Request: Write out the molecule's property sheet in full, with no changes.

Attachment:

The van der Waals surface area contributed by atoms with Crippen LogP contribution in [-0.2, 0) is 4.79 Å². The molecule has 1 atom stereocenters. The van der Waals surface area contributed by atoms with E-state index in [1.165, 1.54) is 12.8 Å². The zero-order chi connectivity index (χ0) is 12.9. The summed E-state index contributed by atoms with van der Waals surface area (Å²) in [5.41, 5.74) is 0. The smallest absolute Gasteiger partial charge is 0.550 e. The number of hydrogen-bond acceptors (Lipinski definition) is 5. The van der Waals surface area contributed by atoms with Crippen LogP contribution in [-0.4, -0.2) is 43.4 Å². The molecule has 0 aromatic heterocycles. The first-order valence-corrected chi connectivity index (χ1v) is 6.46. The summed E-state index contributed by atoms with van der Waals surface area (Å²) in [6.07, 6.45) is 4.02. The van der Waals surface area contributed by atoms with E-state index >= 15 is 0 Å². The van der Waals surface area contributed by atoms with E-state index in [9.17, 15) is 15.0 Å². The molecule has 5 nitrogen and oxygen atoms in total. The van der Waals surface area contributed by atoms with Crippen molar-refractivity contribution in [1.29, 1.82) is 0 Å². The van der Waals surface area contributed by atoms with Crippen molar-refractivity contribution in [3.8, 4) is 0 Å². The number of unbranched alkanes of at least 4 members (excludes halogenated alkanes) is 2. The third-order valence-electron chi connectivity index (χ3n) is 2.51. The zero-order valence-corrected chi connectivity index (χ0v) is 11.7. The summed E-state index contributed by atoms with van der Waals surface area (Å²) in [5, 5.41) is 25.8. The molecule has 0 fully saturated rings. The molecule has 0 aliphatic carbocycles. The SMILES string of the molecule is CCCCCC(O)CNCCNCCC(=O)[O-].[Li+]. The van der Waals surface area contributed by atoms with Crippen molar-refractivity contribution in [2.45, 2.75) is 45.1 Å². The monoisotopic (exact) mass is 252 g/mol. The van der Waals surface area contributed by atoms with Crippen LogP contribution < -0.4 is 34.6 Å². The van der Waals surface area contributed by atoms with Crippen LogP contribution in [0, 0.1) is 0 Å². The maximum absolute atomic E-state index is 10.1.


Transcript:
The van der Waals surface area contributed by atoms with Crippen LogP contribution in [-0.2, 0) is 4.79 Å². The molecule has 1 atom stereocenters. The van der Waals surface area contributed by atoms with E-state index in [1.165, 1.54) is 12.8 Å². The zero-order chi connectivity index (χ0) is 12.9. The summed E-state index contributed by atoms with van der Waals surface area (Å²) in [5.41, 5.74) is 0. The smallest absolute Gasteiger partial charge is 0.550 e. The number of hydrogen-bond acceptors (Lipinski definition) is 5. The van der Waals surface area contributed by atoms with Crippen LogP contribution in [-0.4, -0.2) is 43.4 Å². The molecule has 0 aromatic heterocycles. The first-order valence-corrected chi connectivity index (χ1v) is 6.46. The summed E-state index contributed by atoms with van der Waals surface area (Å²) in [6.07, 6.45) is 4.02. The van der Waals surface area contributed by atoms with E-state index >= 15 is 0 Å². The van der Waals surface area contributed by atoms with E-state index in [9.17, 15) is 15.0 Å². The molecule has 5 nitrogen and oxygen atoms in total. The van der Waals surface area contributed by atoms with Crippen molar-refractivity contribution in [1.29, 1.82) is 0 Å². The van der Waals surface area contributed by atoms with Crippen molar-refractivity contribution in [3.8, 4) is 0 Å². The number of unbranched alkanes of at least 4 members (excludes halogenated alkanes) is 2. The third-order valence-electron chi connectivity index (χ3n) is 2.51. The zero-order valence-corrected chi connectivity index (χ0v) is 11.7. The summed E-state index contributed by atoms with van der Waals surface area (Å²) in [5, 5.41) is 25.8. The molecule has 0 fully saturated rings. The molecule has 0 aliphatic carbocycles. The SMILES string of the molecule is CCCCCC(O)CNCCNCCC(=O)[O-].[Li+]. The van der Waals surface area contributed by atoms with Crippen molar-refractivity contribution in [2.45, 2.75) is 45.1 Å². The monoisotopic (exact) mass is 252 g/mol. The van der Waals surface area contributed by atoms with Crippen LogP contribution < -0.4 is 34.6 Å². The van der Waals surface area contributed by atoms with Crippen LogP contribution in [0, 0.1) is 0 Å². The maximum absolute atomic E-state index is 10.1.